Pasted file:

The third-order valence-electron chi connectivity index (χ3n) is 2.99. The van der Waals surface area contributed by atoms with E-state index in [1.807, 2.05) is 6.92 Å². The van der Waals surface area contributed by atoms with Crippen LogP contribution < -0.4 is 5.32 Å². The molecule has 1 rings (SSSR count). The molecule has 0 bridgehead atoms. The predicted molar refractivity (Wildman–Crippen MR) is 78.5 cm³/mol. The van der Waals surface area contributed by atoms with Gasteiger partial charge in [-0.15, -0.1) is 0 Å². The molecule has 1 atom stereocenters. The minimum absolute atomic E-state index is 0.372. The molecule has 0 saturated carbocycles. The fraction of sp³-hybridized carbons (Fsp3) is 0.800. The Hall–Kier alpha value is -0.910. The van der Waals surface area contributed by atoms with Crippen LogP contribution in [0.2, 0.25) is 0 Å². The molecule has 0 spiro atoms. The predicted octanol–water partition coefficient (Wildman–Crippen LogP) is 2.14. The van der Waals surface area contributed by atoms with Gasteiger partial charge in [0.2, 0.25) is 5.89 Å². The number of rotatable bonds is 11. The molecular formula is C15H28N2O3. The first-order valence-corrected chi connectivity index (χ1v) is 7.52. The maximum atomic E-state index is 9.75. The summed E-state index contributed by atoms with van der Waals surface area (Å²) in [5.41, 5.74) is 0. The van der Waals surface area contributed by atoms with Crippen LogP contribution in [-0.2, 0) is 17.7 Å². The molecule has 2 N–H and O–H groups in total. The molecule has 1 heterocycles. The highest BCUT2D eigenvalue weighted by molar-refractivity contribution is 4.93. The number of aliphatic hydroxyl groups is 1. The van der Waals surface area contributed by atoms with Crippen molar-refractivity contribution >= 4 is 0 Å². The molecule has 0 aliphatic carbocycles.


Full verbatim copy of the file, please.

The third-order valence-electron chi connectivity index (χ3n) is 2.99. The van der Waals surface area contributed by atoms with E-state index in [1.807, 2.05) is 6.92 Å². The van der Waals surface area contributed by atoms with Crippen LogP contribution < -0.4 is 5.32 Å². The molecule has 1 rings (SSSR count). The molecule has 0 bridgehead atoms. The predicted molar refractivity (Wildman–Crippen MR) is 78.5 cm³/mol. The van der Waals surface area contributed by atoms with Gasteiger partial charge in [-0.15, -0.1) is 0 Å². The molecule has 1 atom stereocenters. The minimum absolute atomic E-state index is 0.372. The molecule has 0 saturated carbocycles. The fraction of sp³-hybridized carbons (Fsp3) is 0.800. The Hall–Kier alpha value is -0.910. The van der Waals surface area contributed by atoms with Crippen LogP contribution in [0.2, 0.25) is 0 Å². The molecule has 0 spiro atoms. The predicted octanol–water partition coefficient (Wildman–Crippen LogP) is 2.14. The van der Waals surface area contributed by atoms with Gasteiger partial charge in [0.2, 0.25) is 5.89 Å². The number of rotatable bonds is 11. The molecular formula is C15H28N2O3. The first-order valence-corrected chi connectivity index (χ1v) is 7.52. The maximum atomic E-state index is 9.75. The summed E-state index contributed by atoms with van der Waals surface area (Å²) in [5.41, 5.74) is 0. The van der Waals surface area contributed by atoms with Crippen LogP contribution in [-0.2, 0) is 17.7 Å². The molecule has 2 N–H and O–H groups in total. The molecule has 1 heterocycles. The highest BCUT2D eigenvalue weighted by molar-refractivity contribution is 4.93. The number of aliphatic hydroxyl groups is 1. The van der Waals surface area contributed by atoms with Crippen molar-refractivity contribution >= 4 is 0 Å². The molecule has 0 aliphatic carbocycles.